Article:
# The Theory Behind Yield Curve Prediction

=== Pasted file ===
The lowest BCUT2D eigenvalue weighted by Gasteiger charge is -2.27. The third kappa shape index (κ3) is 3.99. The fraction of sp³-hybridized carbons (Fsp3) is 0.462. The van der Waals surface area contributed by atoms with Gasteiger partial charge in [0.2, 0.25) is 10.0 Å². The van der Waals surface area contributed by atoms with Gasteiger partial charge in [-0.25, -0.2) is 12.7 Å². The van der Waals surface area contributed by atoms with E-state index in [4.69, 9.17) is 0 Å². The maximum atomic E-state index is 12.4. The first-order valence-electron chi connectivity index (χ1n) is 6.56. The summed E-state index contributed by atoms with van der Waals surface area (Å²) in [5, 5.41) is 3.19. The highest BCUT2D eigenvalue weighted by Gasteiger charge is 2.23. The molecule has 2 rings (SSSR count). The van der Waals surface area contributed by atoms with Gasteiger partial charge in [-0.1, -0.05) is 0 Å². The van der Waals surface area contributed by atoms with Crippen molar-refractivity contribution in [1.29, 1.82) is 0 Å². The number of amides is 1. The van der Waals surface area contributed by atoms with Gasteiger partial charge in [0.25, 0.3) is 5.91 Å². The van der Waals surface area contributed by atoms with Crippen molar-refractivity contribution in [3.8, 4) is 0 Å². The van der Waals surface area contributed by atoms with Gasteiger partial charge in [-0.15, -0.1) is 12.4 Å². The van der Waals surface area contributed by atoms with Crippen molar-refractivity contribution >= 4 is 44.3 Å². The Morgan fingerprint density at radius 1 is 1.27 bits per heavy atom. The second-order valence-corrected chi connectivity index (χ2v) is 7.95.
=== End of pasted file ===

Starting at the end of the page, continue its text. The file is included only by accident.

## CommentarySince the U.S. yield curve inverted, predicting recession ahead, there have been voices again arguing “this time is different.” Like previous recessions, contrarians challenged the lack of theoretical basis behind it, others accused the yield curve slope as mainly governed by Fed policy which should be the true cause of boom-bust. In terms of reasoning, this time is no different. Having said that, they all got wrong practically even though their “theories” might be correct. Since data began, the curve predicted nine recessions, with only one turning out not happening. Although it is widely regarded that the seminal work by Arturo Estrella and Gikas A. Hardouvelis (working paper in 1989, published in 1991) was the first demonstration of a yield curve predicting a recession, Campbell R. Harvey was asserting the curve as a predictor to consumption earlier (his Ph.D. thesis in 1986, published in 1988). Despite the consumption bust not being equivalent to the recession, the concepts behind it are highly similar; most recessions were indeed consumption driven. Estrella and Hardouvelis were smart in pushing this one step further. The idea probably originated from one of Harvey’s Ph.D. supervisors, Eugene Fama, who published a series of journal articles on term structure (and term premium) around 1984. Term structure is nothing but a fancy (academic) name for a yield curve, and term premium refers to the long-short yield gap. While Fama specialized in predicting future spot rates forward, Harvey linked the term structure to consumption. Such an idea naturally arises from the popularity of models with dynamic optimization of lifetime consumption in the 1970–80s. In Harvey’s simple setup, everyone is maximizing one’s lifetime utility function, which is the sum of many future periods’ utility, each being a function of consumption at that period. Basically, everyone is deciding how much to spend in one’s future life. As the decision is intertemporal (across time), it is not hard to imagine the solution to this problem should involve price across time, which is the interest rate. Then the change in consumption over time is naturally related to the change of interest rate over time, which is conceptually linked to term premium. Given the derivation starts from economic optimization—a typical economic behavior, one cannot say the yield curve predicting consumption change (growth) lacks a theoretical basis. However, such a prediction is not generally true across the whole term structure. It has been documented in the literature that the yield curve can only be a successful predictor when there is a sign change, i.e., positively sloped versus inverted yield curve. Else it is not a powerful predictor. Illustration of Long-short Yield Gap on Lagged GDP Growth, 1962–2022 by Law Ka-chung. (Courtesy of Law Ka-chung) The accompanying chart above links up the 10-year-3-month yield gap and real GDP year-over-year growth with five quarters lag. The proportional relationship applies only when the yield gap goes between –1.5 percent and +1.5 percent; the relationship breaks down when above this range. The true reason is not well known, but one possibility is Taylor approximation has been used in the result derivation, which holds only for small changes (of yield). Thus, the theory fails to apply when the yield gap is wide. Views expressed in this article are the opinions of the author and do not necessarily reflect the views of The Epoch Times. Law Ka-chung is a commentator on global macroeconomics and markets. He has been writing numerous newspaper and magazine columns and talking about markets on various TV, radio, and online channels in Hong Kong since 2005. He covers all types of economics and finance topics in the United States, Europe, and Asia, ranging from macroeconomic theories to market outlook for equities, currencies, rates, yields, and commodities. He has been the chief economist and strategist at a Hong Kong branch of the fifth-largest Chinese bank for more than 12 years. He has a Ph.D. in Economics, MSc in Mathematics, and MSc in Astrophysics. Email: [email protected]